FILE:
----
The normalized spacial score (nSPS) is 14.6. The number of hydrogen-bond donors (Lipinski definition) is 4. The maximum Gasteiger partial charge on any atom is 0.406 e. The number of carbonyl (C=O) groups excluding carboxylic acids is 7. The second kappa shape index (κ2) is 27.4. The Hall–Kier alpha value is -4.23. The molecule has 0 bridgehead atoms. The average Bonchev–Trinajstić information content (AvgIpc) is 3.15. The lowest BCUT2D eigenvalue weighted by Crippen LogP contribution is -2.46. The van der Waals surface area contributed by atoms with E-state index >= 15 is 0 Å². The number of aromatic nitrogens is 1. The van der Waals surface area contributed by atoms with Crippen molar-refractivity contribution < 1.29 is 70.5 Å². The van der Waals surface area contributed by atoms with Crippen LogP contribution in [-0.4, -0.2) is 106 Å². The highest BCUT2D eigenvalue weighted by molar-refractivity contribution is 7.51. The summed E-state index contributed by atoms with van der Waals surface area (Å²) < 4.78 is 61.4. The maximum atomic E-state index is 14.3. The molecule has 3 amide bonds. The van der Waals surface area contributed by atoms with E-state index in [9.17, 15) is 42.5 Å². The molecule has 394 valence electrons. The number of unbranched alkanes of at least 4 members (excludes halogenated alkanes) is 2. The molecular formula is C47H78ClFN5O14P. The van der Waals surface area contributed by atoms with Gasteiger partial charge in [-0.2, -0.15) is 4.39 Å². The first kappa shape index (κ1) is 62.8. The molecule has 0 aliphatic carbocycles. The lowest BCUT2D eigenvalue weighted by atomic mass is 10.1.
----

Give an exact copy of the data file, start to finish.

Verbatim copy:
The normalized spacial score (nSPS) is 14.6. The number of hydrogen-bond donors (Lipinski definition) is 4. The maximum Gasteiger partial charge on any atom is 0.406 e. The number of carbonyl (C=O) groups excluding carboxylic acids is 7. The second kappa shape index (κ2) is 27.4. The Hall–Kier alpha value is -4.23. The molecule has 0 bridgehead atoms. The average Bonchev–Trinajstić information content (AvgIpc) is 3.15. The lowest BCUT2D eigenvalue weighted by Crippen LogP contribution is -2.46. The van der Waals surface area contributed by atoms with E-state index >= 15 is 0 Å². The number of aromatic nitrogens is 1. The van der Waals surface area contributed by atoms with Crippen molar-refractivity contribution < 1.29 is 70.5 Å². The van der Waals surface area contributed by atoms with Crippen LogP contribution in [-0.4, -0.2) is 106 Å². The highest BCUT2D eigenvalue weighted by molar-refractivity contribution is 7.51. The summed E-state index contributed by atoms with van der Waals surface area (Å²) < 4.78 is 61.4. The maximum atomic E-state index is 14.3. The molecule has 3 amide bonds. The van der Waals surface area contributed by atoms with E-state index in [9.17, 15) is 42.5 Å². The molecule has 394 valence electrons. The number of unbranched alkanes of at least 4 members (excludes halogenated alkanes) is 2. The molecular formula is C47H78ClFN5O14P. The van der Waals surface area contributed by atoms with Gasteiger partial charge in [-0.2, -0.15) is 4.39 Å². The first kappa shape index (κ1) is 62.8. The molecule has 0 aliphatic carbocycles. The lowest BCUT2D eigenvalue weighted by atomic mass is 10.1.